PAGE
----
Ordinarily, the overflow tube will take the excess water from a fill valve that doesn't shut off. In addition, the overflow tube MUST be cut off below the lever handle hole. Sometimes, a replacement overflow tube is too high.

  8. #8
    Plumber BAPlumber's Avatar
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    Quote Originally Posted by mikept View Post
    I thought the overflow tube was supposed to prevent that?
    the other day I went to a job were a ballcock didn't shut off and flooded. the overflow tube had been replaced, and was higher than the trip lever hole. the flood all came from the trip lever hole.
    Brent

  9. #9
    Master Plumber Redwood's Avatar
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    Machasm, You wouldn't happen to be in the UK would you? Talking about the ballcock for your cistern up in the loft would ya?

  10. #10

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    Hi Guys,
    Thanks for the replies.
    Yes I do live in the UK.
    Terry was closest to the reason for the spillage.

    The ballcock was of the type that the water, when filling, was directed upward into a plastic U bend which then redirects the water downward into the tank.
    Unfortunately this plastic redirector literally blew off the end of the valve.
    The tank did not have a lid so the water was projected directly skyward hitting the felt lining in the loft (attic for you yanks) and began to 'rain' everywhere.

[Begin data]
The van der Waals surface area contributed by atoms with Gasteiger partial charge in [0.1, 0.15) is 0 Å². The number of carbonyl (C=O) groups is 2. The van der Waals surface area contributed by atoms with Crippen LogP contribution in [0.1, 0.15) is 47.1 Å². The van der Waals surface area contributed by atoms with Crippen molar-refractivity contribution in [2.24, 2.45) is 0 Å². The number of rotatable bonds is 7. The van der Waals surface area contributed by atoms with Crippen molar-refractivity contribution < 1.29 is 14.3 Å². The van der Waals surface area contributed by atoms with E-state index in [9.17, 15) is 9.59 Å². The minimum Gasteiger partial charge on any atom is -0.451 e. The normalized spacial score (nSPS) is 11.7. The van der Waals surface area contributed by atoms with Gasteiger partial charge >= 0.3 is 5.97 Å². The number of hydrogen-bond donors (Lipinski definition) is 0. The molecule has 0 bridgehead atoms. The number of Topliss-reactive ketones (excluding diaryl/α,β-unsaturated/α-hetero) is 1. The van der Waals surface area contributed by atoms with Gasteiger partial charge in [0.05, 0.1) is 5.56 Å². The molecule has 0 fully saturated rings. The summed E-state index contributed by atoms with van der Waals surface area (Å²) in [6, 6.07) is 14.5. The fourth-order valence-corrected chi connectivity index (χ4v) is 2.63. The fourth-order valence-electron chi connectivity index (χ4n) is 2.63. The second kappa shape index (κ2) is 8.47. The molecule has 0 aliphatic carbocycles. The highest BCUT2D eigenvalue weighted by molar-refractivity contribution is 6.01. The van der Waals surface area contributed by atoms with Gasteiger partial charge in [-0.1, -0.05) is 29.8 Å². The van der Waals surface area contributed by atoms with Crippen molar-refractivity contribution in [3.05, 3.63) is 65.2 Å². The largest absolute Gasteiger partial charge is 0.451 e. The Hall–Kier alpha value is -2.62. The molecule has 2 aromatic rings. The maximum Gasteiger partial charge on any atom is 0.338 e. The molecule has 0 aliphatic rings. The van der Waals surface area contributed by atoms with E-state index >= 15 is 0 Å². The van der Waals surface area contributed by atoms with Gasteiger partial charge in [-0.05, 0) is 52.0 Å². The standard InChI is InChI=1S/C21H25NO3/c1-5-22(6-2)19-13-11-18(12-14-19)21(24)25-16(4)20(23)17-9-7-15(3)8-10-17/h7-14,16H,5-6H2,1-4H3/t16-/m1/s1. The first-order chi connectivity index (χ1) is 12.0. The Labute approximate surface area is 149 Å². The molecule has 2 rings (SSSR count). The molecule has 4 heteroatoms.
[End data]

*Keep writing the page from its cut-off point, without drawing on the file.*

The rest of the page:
I am scrambling around at 7:30 a.m on a Sunday morning completely naked getting soaked trying to find the isolation valve!
    Not a pretty sight I can tell you.

    Back on topic, I was thinking of something like a ballcock lever but instead of gradually decreasing the flow rate by closing a valve over the same period instead have a rocker switch which is either in the open position or closed position and nowhere in between.
    I understand that there would be quite a bang when the flow is turned off and on but the design could be perfected to open and close say over a 1 - 2 second period instead of an 'instant' off.

    BTW if this thing isn't invented yet you heard it here first!

    Mac.
    Last edited by machasm; 01-23-2008 at 12:00 AM.

  11. #11
    DIY Senior Member mikept's Avatar
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    Your thinking of a spring loaded switch which fires very quickly into an off position once a certain pressure from the float is attained. I think that is kind of unnecessary because the better designs go from completely on to off within a smaller rise in the water float height.
    Last edited by mikept; 01-23-2008 at 02:26 AM.

  12. #12
    Moderator & Master Plumber hj's Avatar
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    Default valve

    ALL the "floatless" valves close rapidly. It is the action of the float ball having to rise with the water level, combined with the slower input of water increasing the time to raise the water which causes that last long shutoff period. If the valve does not shut off, or reduce its flow when it fails, the overflow tube will not be able to accept the full flow and the tank WILL overflow, regardless of whether the refill tube is intact or not.